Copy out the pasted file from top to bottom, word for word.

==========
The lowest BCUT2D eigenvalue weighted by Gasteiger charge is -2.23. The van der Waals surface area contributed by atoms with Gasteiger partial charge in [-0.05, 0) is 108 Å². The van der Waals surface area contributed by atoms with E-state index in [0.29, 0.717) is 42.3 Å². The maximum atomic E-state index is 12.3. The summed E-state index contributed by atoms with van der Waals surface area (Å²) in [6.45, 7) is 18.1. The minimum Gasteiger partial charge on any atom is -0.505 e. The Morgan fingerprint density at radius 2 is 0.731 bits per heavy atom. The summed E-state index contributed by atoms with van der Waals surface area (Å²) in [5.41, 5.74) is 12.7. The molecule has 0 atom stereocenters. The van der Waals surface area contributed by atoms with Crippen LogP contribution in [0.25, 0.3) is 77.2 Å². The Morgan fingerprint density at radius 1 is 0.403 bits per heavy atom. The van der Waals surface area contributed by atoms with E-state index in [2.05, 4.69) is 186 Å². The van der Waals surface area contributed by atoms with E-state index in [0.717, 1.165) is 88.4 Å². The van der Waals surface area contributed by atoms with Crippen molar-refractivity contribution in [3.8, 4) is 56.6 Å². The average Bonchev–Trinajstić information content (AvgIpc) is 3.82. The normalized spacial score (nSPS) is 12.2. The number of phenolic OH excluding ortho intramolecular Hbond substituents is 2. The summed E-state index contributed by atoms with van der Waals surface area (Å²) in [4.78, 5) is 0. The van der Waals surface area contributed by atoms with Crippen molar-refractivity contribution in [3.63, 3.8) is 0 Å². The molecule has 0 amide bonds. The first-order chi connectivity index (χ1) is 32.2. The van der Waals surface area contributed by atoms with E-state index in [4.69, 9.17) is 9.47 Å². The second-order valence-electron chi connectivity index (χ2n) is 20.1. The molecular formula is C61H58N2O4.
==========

The lowest BCUT2D eigenvalue weighted by Gasteiger charge is -2.23. The van der Waals surface area contributed by atoms with Gasteiger partial charge in [-0.05, 0) is 108 Å². The van der Waals surface area contributed by atoms with E-state index in [0.29, 0.717) is 42.3 Å². The maximum atomic E-state index is 12.3. The summed E-state index contributed by atoms with van der Waals surface area (Å²) in [6.45, 7) is 18.1. The minimum Gasteiger partial charge on any atom is -0.505 e. The Morgan fingerprint density at radius 2 is 0.731 bits per heavy atom. The summed E-state index contributed by atoms with van der Waals surface area (Å²) in [5.41, 5.74) is 12.7. The molecule has 0 atom stereocenters. The van der Waals surface area contributed by atoms with Crippen LogP contribution in [0.25, 0.3) is 77.2 Å². The Morgan fingerprint density at radius 1 is 0.403 bits per heavy atom. The van der Waals surface area contributed by atoms with E-state index in [2.05, 4.69) is 186 Å². The van der Waals surface area contributed by atoms with E-state index in [0.717, 1.165) is 88.4 Å². The van der Waals surface area contributed by atoms with Crippen molar-refractivity contribution in [3.8, 4) is 56.6 Å². The average Bonchev–Trinajstić information content (AvgIpc) is 3.82. The normalized spacial score (nSPS) is 12.2. The number of phenolic OH excluding ortho intramolecular Hbond substituents is 2. The summed E-state index contributed by atoms with van der Waals surface area (Å²) in [4.78, 5) is 0. The van der Waals surface area contributed by atoms with Crippen molar-refractivity contribution in [3.63, 3.8) is 0 Å². The molecule has 0 amide bonds. The first-order chi connectivity index (χ1) is 32.2. The van der Waals surface area contributed by atoms with E-state index in [4.69, 9.17) is 9.47 Å². The second-order valence-electron chi connectivity index (χ2n) is 20.1. The molecular formula is C61H58N2O4.